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But it's not even independent green developers, it's everyone. Chai, mocha, jasmine, jest, should, expect, lab...omg do we really need another unit testing library? Sure they are all slightly different but there is no reason they all couldn't be condensed down to one or two libraries. Shall we list all the reactive UI frameworks? Or routing frameworks? Everyone is at fault here.



Chai is not a testing framework, it's an assertion library compatible with all the other main testing frameworks you mentioned. Yes, we do need experimentation and innovation in testing frameworks. Jest was a real innovation to the space and is particularly awesome for React testing with it's snapshots feature. This kind of argument never gets made with anything else. "Why can't we all just stick to the Model T. It's perfect."


The Model T is a product, but we are talking about tooling, in that context the same spanner that can fix the Model T can fix the latest Tesla.

The car industry probably wouldn't be as big, if you had to learn a new tool for every new car.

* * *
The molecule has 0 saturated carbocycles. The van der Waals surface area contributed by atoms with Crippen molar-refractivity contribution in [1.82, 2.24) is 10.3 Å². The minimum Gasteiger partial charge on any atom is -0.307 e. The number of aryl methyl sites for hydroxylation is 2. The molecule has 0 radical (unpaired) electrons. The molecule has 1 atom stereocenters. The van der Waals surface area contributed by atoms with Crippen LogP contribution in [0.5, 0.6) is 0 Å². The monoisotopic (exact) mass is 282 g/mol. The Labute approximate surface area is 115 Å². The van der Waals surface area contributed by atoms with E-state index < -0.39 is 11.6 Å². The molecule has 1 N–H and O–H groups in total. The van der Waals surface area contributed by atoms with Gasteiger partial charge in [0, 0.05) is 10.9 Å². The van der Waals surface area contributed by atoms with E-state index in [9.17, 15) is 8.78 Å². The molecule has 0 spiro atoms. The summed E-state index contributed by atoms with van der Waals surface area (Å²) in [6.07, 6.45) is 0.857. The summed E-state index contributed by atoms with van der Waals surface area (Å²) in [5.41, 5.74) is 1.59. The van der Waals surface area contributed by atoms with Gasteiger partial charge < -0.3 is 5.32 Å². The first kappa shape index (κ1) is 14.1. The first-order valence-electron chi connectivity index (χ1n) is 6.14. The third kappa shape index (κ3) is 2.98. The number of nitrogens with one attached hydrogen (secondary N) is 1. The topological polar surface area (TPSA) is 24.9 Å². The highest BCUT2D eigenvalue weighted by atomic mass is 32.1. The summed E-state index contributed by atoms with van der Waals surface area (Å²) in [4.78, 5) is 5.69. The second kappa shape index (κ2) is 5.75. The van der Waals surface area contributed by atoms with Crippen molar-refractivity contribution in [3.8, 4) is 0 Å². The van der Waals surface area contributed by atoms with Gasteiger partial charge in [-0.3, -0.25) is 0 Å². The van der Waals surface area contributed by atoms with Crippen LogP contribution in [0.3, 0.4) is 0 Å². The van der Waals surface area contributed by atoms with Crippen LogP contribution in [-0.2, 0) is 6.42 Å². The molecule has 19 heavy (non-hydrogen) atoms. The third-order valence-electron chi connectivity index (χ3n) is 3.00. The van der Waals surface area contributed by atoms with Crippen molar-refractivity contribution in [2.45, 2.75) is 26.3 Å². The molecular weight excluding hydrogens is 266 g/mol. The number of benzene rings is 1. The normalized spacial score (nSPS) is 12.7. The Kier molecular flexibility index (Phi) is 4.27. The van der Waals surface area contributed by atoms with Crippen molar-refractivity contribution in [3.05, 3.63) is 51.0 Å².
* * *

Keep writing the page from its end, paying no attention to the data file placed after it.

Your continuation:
I am all for experimentation and creating something new. But so many of these projects out there are not forks of current projects, they are complete rewrites. Is this because the new project is vastly different? Nope! That is the issue, they aren't extremely different.

The reason this is a problem is because web tech is constantly changing, to the point that so many of these projects end up in the scrap heap far faster than other tech. It causes problems with long term service due to compatibility issues with ever changing dependencies.


I have a feeling that JavaScript, and some other areas of open source, have a popularity contest problem - people building projects not because they're needed or useful, but for that brief moment of Internet fame.


It gets worse when instead of your CV, you get hired by startups based on your Internet fame, or wasting your private life building Github (sorry Gitlab) portfolio.


I have the same feeling about this. Github "collect the most stars" effect?


Half of those are assertions libraries, not unit testing libraries. What are you comparing this list to? What is the appropriate number of unit testing libraries a language should have? Do you scale that number for community size?




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